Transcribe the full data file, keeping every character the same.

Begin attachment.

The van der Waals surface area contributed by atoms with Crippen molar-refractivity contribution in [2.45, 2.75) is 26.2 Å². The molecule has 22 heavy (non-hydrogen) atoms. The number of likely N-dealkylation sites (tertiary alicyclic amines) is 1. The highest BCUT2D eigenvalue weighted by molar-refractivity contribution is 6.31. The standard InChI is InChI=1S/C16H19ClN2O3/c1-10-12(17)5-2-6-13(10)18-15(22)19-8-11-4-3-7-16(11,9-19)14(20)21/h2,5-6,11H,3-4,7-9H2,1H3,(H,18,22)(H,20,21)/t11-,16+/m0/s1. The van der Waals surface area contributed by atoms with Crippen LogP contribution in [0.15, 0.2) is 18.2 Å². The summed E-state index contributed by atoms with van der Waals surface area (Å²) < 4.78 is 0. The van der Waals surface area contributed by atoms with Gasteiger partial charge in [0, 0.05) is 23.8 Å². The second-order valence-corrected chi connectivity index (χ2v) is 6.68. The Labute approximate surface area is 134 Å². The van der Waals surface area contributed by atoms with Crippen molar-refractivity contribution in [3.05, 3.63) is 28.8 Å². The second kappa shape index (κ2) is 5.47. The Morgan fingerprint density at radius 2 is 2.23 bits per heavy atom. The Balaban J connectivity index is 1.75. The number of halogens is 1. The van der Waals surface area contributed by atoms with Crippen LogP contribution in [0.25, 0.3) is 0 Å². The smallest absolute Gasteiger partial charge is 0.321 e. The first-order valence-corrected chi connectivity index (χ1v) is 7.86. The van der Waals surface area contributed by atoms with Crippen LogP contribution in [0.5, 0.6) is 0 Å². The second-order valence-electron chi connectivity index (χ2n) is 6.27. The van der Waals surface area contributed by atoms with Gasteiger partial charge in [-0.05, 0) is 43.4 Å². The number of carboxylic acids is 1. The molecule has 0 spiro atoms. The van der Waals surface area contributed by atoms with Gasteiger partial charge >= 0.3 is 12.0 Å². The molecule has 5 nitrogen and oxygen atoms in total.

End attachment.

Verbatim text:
The van der Waals surface area contributed by atoms with Crippen molar-refractivity contribution in [2.45, 2.75) is 26.2 Å². The molecule has 22 heavy (non-hydrogen) atoms. The number of likely N-dealkylation sites (tertiary alicyclic amines) is 1. The highest BCUT2D eigenvalue weighted by molar-refractivity contribution is 6.31. The standard InChI is InChI=1S/C16H19ClN2O3/c1-10-12(17)5-2-6-13(10)18-15(22)19-8-11-4-3-7-16(11,9-19)14(20)21/h2,5-6,11H,3-4,7-9H2,1H3,(H,18,22)(H,20,21)/t11-,16+/m0/s1. The van der Waals surface area contributed by atoms with Crippen LogP contribution in [0.15, 0.2) is 18.2 Å². The summed E-state index contributed by atoms with van der Waals surface area (Å²) < 4.78 is 0. The van der Waals surface area contributed by atoms with Gasteiger partial charge in [0, 0.05) is 23.8 Å². The second-order valence-corrected chi connectivity index (χ2v) is 6.68. The Labute approximate surface area is 134 Å². The van der Waals surface area contributed by atoms with Crippen molar-refractivity contribution in [3.05, 3.63) is 28.8 Å². The second kappa shape index (κ2) is 5.47. The Morgan fingerprint density at radius 2 is 2.23 bits per heavy atom. The Balaban J connectivity index is 1.75. The number of halogens is 1. The van der Waals surface area contributed by atoms with Crippen LogP contribution in [0.25, 0.3) is 0 Å². The smallest absolute Gasteiger partial charge is 0.321 e. The first-order valence-corrected chi connectivity index (χ1v) is 7.86. The van der Waals surface area contributed by atoms with Crippen LogP contribution in [0.5, 0.6) is 0 Å². The second-order valence-electron chi connectivity index (χ2n) is 6.27. The van der Waals surface area contributed by atoms with Gasteiger partial charge in [-0.05, 0) is 43.4 Å². The number of carboxylic acids is 1. The molecule has 0 spiro atoms. The van der Waals surface area contributed by atoms with Gasteiger partial charge >= 0.3 is 12.0 Å². The molecule has 5 nitrogen and oxygen atoms in total.